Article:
By Stephen Young
By Stephen Young
By Stephen Young
By Jim Schutze
By Rachel Watts
By Lauren Drewes Daniels
In 1984, neighborhood groups won their first major political victory in decades--maybe ever--in Dallas by pushing through a comprehensive rezoning of the city. The new law provided that so-called "nonconforming uses," even ones that have been grandfathered, can be forced to cease operation if their continued existence constitutes a danger or hardship for surrounding neighborhoods.
I was here then. What people had in mind were lead smelters and rendering plants.
The body that makes the decision on forcing a grandfathered operation to cease is the Board of Adjustment, which is appointed by the city council. Good and smart people serve on it sometimes. And so do pompous morons relishing their first taste of power.
Delores G. Wolfe told the board she represents 13 neighborhood organizations, all of whom feel the park has "deteriorated into a dilapidated eyesore that pulls a disproportionate share of this city's resources related to crime and noncompliance of code enforcement." To support her charges she presented the board with a catalog of code violations and police calls, as well as criminal background checks showing that many people in the park have criminal records.
I looked at the 911 calls. Many appear to have been made by residents of the park asking the police to do something about people outside the park firing guns in the creek bottom at night and setting off firecrackers.
My experience with criminal background checks is this: If the trailer park people could afford to do comprehensive background checks on everybody in the 13 complaining neighborhood groups, I'm sure they would come up with an impressive number of drunk-driving arrests, hot checks, nonsupport warrants, peace bonds and at least a couple of registered sex offenders. What separates the mortgaged middle class from the unmortgaged trailer park class is a filamentous line, which, of course, is what makes the puffed-up houses so nervous all the time.
Maralyn ("Marty") Ray, who has lived in a house on Barbaree for 34 years, made an impassioned speech in defense of the mobile home park. "I am a college art professor," she said. "I teach design. I am interested in beauty."
She described the area along Ash Creek as "a natural forest" and "a wonderland." She turned away from the board and told 60 or more mobile home residents sitting meekly in a clump at the back of the auditorium: "You do fit into the character of our unique area."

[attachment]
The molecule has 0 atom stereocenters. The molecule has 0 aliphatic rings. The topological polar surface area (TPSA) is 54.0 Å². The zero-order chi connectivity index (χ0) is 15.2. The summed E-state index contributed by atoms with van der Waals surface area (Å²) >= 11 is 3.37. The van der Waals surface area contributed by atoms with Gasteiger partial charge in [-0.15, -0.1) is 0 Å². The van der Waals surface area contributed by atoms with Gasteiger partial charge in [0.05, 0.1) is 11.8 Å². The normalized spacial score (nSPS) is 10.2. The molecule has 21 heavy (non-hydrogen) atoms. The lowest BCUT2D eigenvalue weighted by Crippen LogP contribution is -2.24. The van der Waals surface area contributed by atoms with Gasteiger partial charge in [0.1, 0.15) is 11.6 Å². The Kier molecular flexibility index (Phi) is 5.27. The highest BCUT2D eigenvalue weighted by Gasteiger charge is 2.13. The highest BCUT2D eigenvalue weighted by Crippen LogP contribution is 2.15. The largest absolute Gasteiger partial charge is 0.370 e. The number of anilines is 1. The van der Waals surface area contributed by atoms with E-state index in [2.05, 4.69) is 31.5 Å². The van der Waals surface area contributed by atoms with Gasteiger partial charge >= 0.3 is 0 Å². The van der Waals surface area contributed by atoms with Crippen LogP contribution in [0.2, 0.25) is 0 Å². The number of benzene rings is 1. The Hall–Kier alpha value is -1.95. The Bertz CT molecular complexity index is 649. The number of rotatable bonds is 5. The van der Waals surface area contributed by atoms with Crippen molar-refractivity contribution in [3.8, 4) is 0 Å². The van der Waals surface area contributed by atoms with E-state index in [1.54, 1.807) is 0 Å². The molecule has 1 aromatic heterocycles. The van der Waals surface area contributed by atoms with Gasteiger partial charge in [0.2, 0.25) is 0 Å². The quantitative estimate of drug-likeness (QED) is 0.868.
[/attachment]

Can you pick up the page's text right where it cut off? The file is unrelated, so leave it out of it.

She said she had scoured back issues of newsletters put out by the complaining neighborhood groups for any mention of crime at the trailer park and had found none.
And finally Ray said that the code violations were a legitimate concern. But she said she had been working in recent months with owner Steve Crossett, who lives in Austin and inherited the park from his father, and Crossett had been entirely cooperative.
Crossett later told the board he was informed recently by city code enforcement that there are no open complaints against him.
And then the board started in on him.
Board member Samuell A. Gillespie earlier had disagreed with the city attorney when she told the board they were not required to take away anybody's "grandfathered" zoning, even if it conflicts with zoning for the rest of a neighborhood. A "nonconforming" use, the lawyer said, is not an illegal use. Only if the board finds that the nonconforming use is harming other properties nearby should it force an operation to cease.
But Gillespie was prissy about it. He said his reading of the ordinance was different. He saw in it a positive mandate to make everybody conform, no matter what.
When Crossett told the board he had been informed by a city code inspector and the inspector's supervisor that the park was in compliance, Gillespie, a part-time unpaid civilian appointee, told Crossett that he disagreed with that assessment.
Then Gillespie grilled Crossett about whether Crossett evicts tenants from his park if they don't follow the rules. Crossett said he does.
"Do you think you could extend the analogy to the greater neighborhood on that?" Gillespie asked.
"I don't understand the question," Crossett said.
"If certain parts of the neighborhood didn't comply and had a history of noncompliance, do you think they should be asked to leave?"
Asked to leave? Excuse me? The people from the gated community deem that another part of the neighborhood does not comply with their...what? Their aesthetic? And so the "noncomplying" part of the area is asked to leave? Is that like when you ask people to leave, and then you put them on cattle trains to the east?
Mr. Gillespie: Now there is a man who loves government power.
And here's a scary thought for you: A few days after the hearing, I spoke with a friend who's a member of the Board of Adjustment. He/she (I won't say which) spoke to me not for attribution in order to avoid the wrath of fellow members. But she/he told me that recent changes in the law, especially the anti-McMansion "over-lay" ordinance, are putting areas of older residential housing into legally nonconforming status in wholesale numbers.